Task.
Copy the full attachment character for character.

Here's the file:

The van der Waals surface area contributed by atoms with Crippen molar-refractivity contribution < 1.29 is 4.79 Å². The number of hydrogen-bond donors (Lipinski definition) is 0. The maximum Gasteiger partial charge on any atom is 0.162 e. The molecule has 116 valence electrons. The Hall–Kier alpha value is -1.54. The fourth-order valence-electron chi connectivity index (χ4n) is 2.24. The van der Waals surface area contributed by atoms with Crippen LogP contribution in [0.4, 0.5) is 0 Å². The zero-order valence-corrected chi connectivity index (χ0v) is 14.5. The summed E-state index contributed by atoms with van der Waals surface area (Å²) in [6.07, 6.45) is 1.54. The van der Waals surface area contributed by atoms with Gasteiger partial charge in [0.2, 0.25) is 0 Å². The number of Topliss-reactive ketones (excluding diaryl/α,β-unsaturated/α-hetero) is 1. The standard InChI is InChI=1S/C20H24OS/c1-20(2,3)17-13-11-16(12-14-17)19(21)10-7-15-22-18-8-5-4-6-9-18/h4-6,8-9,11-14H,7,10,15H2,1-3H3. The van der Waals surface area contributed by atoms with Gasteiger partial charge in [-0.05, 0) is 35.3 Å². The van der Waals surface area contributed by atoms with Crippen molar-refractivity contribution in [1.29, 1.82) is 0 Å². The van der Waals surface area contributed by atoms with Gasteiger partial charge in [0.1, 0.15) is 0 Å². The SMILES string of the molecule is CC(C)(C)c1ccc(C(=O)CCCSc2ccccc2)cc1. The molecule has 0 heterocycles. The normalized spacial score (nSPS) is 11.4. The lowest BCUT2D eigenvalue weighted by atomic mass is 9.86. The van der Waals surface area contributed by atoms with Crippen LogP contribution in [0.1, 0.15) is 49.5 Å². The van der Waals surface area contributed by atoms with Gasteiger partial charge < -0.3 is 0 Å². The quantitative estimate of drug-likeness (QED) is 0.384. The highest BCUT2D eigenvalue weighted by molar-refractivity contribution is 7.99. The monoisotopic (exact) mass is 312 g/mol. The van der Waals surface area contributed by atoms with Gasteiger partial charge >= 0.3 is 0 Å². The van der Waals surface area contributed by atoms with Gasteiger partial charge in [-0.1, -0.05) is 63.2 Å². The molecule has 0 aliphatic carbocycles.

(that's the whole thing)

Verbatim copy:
The van der Waals surface area contributed by atoms with Crippen molar-refractivity contribution < 1.29 is 4.79 Å². The number of hydrogen-bond donors (Lipinski definition) is 0. The maximum Gasteiger partial charge on any atom is 0.162 e. The molecule has 116 valence electrons. The Hall–Kier alpha value is -1.54. The fourth-order valence-electron chi connectivity index (χ4n) is 2.24. The van der Waals surface area contributed by atoms with Crippen LogP contribution in [0.4, 0.5) is 0 Å². The zero-order valence-corrected chi connectivity index (χ0v) is 14.5. The summed E-state index contributed by atoms with van der Waals surface area (Å²) in [6.07, 6.45) is 1.54. The van der Waals surface area contributed by atoms with Gasteiger partial charge in [0.2, 0.25) is 0 Å². The number of Topliss-reactive ketones (excluding diaryl/α,β-unsaturated/α-hetero) is 1. The standard InChI is InChI=1S/C20H24OS/c1-20(2,3)17-13-11-16(12-14-17)19(21)10-7-15-22-18-8-5-4-6-9-18/h4-6,8-9,11-14H,7,10,15H2,1-3H3. The van der Waals surface area contributed by atoms with Gasteiger partial charge in [-0.05, 0) is 35.3 Å². The van der Waals surface area contributed by atoms with Crippen molar-refractivity contribution in [1.29, 1.82) is 0 Å². The van der Waals surface area contributed by atoms with Gasteiger partial charge in [0.1, 0.15) is 0 Å². The SMILES string of the molecule is CC(C)(C)c1ccc(C(=O)CCCSc2ccccc2)cc1. The molecule has 0 heterocycles. The normalized spacial score (nSPS) is 11.4. The lowest BCUT2D eigenvalue weighted by atomic mass is 9.86. The van der Waals surface area contributed by atoms with Crippen LogP contribution in [0.1, 0.15) is 49.5 Å². The van der Waals surface area contributed by atoms with Gasteiger partial charge < -0.3 is 0 Å². The quantitative estimate of drug-likeness (QED) is 0.384. The highest BCUT2D eigenvalue weighted by molar-refractivity contribution is 7.99. The monoisotopic (exact) mass is 312 g/mol. The van der Waals surface area contributed by atoms with Gasteiger partial charge >= 0.3 is 0 Å². The van der Waals surface area contributed by atoms with Gasteiger partial charge in [-0.1, -0.05) is 63.2 Å². The molecule has 0 aliphatic carbocycles.